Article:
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Love-tug case judge attacks corrupt' cult

Title: Love-tug case judge attacks corrupt' cult
Date: Tuesday, 24 July 1984
Publisher: Daily Telegraph (UK)
Author: Guy Rais
Main source: link (76 KiB)

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THE Church of Scientology was condemned as "corrupt, sinister and dangerous" Mr Justice Latey in the High Court yesterday.

The judge described the practices of the Californian-based sect, founded by its "messiah," Ronald Hubbard, as "both immoral andd socially obnoxious."

The actions of Hubbard and his helpers were grimly reminiscent of the ranting and bullying of Hitler and his henchmen.

Mr Justice Latey, giving judgment in open court after a private hearing ordered a scienlogist father to hand over his 10-year-old son and eight-year-old daughter to their 28-year-old mother, who had fought for almost six years to be re-united with them after she, herself, broke away from the cult.

The judge ordered the cult to stop intimidating and harassing the mother, warning them that failure to do so would be dealt with, with the "utmost severity".

Giving his reasons for taking the children away from the father, 32, who has since remarried, the judge said Scientology was corrupt "because it is based on lies and deceit, and has as its real objective, money and power for its founder, his wife and those close to him at the top,

"It is sinister because it indulges in infamous practices, both to its adherents who do not toe the line unquestioningly, and to those outside who criticise or oppose it.

"It is dangerous because it is out to capture young people, especially children and impressionable young people, and indoctrinate and brainwash them so that they become the unquestioning captives and tools of the cult, withdrawn from ordinary thought, living, and relationships with others."

Great Courage

He described Hubbard, who went into hiding in 1980 and whose whereabouts are a mystery, and his wife, Mary, as "charlatans and worse." To escape from their clutches, as the mother had done, called for "great courage and resolution," because "the stranglehold is tight and unrelenting, and the discipline ruthless."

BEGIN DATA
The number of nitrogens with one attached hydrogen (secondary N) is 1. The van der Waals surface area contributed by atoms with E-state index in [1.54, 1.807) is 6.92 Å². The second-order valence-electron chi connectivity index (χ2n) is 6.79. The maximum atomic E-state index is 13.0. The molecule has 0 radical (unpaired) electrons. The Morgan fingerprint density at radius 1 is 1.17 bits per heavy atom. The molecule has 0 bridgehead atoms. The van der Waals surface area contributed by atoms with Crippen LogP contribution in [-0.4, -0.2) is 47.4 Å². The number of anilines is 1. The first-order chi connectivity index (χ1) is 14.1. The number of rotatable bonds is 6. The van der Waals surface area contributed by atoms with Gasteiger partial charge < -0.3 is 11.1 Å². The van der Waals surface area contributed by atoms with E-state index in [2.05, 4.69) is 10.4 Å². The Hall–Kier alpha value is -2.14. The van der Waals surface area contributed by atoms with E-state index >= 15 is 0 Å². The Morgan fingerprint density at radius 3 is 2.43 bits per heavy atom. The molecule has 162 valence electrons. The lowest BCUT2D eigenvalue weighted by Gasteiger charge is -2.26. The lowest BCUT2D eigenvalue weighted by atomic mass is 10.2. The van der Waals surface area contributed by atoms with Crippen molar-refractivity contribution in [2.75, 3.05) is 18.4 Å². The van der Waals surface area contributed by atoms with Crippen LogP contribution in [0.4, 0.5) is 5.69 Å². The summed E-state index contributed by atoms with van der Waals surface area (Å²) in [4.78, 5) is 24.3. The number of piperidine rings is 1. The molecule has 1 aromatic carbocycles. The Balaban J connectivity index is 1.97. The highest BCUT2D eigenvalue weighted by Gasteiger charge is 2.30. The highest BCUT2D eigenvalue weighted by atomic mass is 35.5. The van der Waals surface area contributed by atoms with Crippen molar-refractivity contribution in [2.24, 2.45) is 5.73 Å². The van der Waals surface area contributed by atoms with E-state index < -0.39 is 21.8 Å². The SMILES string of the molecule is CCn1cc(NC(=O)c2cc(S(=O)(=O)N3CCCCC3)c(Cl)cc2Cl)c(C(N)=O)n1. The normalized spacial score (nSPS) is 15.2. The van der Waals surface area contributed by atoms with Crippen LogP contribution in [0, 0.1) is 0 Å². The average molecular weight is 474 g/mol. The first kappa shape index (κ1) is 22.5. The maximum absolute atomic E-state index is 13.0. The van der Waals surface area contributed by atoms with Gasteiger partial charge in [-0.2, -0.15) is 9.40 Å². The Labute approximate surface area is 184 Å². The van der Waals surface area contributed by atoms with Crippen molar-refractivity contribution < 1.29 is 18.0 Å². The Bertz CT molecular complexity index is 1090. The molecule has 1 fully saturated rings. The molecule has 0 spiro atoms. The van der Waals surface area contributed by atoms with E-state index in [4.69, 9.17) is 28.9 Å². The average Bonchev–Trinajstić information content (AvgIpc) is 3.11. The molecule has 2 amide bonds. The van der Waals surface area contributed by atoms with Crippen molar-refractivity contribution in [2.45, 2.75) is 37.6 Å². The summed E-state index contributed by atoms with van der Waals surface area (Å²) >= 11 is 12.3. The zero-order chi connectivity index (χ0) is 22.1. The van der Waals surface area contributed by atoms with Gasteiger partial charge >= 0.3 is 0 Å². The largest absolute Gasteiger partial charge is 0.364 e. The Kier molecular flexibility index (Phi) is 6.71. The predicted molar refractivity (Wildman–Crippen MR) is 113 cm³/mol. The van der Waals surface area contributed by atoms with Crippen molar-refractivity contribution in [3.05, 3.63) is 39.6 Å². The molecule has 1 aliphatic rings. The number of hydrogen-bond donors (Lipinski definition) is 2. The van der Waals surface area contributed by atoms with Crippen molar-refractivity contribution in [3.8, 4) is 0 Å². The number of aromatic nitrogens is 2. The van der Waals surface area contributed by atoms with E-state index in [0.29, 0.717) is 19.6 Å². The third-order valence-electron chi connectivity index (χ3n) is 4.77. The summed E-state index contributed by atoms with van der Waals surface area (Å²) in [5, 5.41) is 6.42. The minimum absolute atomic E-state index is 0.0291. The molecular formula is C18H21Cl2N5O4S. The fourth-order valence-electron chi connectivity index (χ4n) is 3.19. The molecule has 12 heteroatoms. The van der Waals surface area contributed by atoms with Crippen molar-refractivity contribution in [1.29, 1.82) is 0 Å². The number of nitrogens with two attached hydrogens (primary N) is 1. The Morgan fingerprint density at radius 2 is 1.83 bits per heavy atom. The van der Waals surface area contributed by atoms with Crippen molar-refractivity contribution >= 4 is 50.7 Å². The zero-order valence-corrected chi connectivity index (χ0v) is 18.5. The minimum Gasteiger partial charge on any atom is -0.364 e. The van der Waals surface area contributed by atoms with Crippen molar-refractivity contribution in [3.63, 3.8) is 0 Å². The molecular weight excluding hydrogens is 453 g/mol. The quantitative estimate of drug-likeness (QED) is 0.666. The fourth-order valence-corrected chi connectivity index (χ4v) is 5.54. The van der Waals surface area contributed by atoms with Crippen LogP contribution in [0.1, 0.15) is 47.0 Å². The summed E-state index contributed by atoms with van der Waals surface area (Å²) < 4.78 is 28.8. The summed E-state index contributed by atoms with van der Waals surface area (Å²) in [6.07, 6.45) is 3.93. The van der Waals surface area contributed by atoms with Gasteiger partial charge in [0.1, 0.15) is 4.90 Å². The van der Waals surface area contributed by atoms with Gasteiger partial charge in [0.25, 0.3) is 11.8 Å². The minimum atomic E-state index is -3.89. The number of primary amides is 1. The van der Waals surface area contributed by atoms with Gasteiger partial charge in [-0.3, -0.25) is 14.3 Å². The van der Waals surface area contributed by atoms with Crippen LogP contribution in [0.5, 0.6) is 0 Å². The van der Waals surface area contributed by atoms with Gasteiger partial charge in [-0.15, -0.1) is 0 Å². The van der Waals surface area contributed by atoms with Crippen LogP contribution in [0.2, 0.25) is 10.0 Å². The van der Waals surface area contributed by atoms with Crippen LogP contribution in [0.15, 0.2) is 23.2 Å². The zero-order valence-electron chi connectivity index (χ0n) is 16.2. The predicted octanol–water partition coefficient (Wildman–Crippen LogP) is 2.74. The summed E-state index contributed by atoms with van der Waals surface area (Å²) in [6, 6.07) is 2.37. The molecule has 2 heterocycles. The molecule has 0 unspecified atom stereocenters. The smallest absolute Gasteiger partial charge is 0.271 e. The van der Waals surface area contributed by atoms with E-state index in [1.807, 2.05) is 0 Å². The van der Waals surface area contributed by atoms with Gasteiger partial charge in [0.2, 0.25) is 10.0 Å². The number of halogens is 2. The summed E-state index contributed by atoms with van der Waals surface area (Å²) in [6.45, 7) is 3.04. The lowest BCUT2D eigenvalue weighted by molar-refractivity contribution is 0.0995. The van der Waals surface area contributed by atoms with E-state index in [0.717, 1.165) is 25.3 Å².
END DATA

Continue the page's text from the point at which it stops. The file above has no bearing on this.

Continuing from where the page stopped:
The children were at a school controlled by scientologists, whose objectives were to capture the child and its mind. The "baleful influence" of the cult was ever present, and to leave the children with the father would be to leave them "gravely at risk."

But in giving the mother custody, the judge directed that they should not be cut off from their father, "who loves them as they love him." They should be allowed to visit him regularly.

Indicating that he had given his decision in open court as a "warning to others," the judge made a scathing attack on Hubbard.

To promote the cult he had falsely claimed he was a war hero, wounded in action and decorated with the American Purple Heart.

"He was not wounded and he was not so decorated." He had also falsely claimed he had been crippled and blinded in the war, and then cured by techniques practised by cult members.

Hubbard had also claimed he was sent by U.S. Naval Intelligence to break up a black magic ring in California. He was not. He was himself a member of that occult group and practised ritual sexual magic in it.

The judge said Hubbard had now disappeared and was being sought by police in America.

Constant threats

Outside the court, the mother, holding back tears, said she was "overjoyed " at the decision. "I am looking forward to a new life with my children. It will be nice to be freed from Scientology.

She was planning a new life in Australia where she hoped to remarry soon.

The children currently live with their father in East Grinstead, West Sussex, where the Scientologists have their British headquarters, and attend a school run principally by the sect.

After the hearing, Mr Michael Garside, who described himself as public affairs officer of the sect, said: " It is an extraordinary judgment, like Alice in Wonderland."

In a statement later, the Church of Scientology said it "regretted the judge's criticism.

"The church was not a party to the action and therefore had no opportunity to be represented or give evidence.

"The judge was therefore given a one-sided statement and outdated picture, and his finding of facts about the church are substantially inaccurate."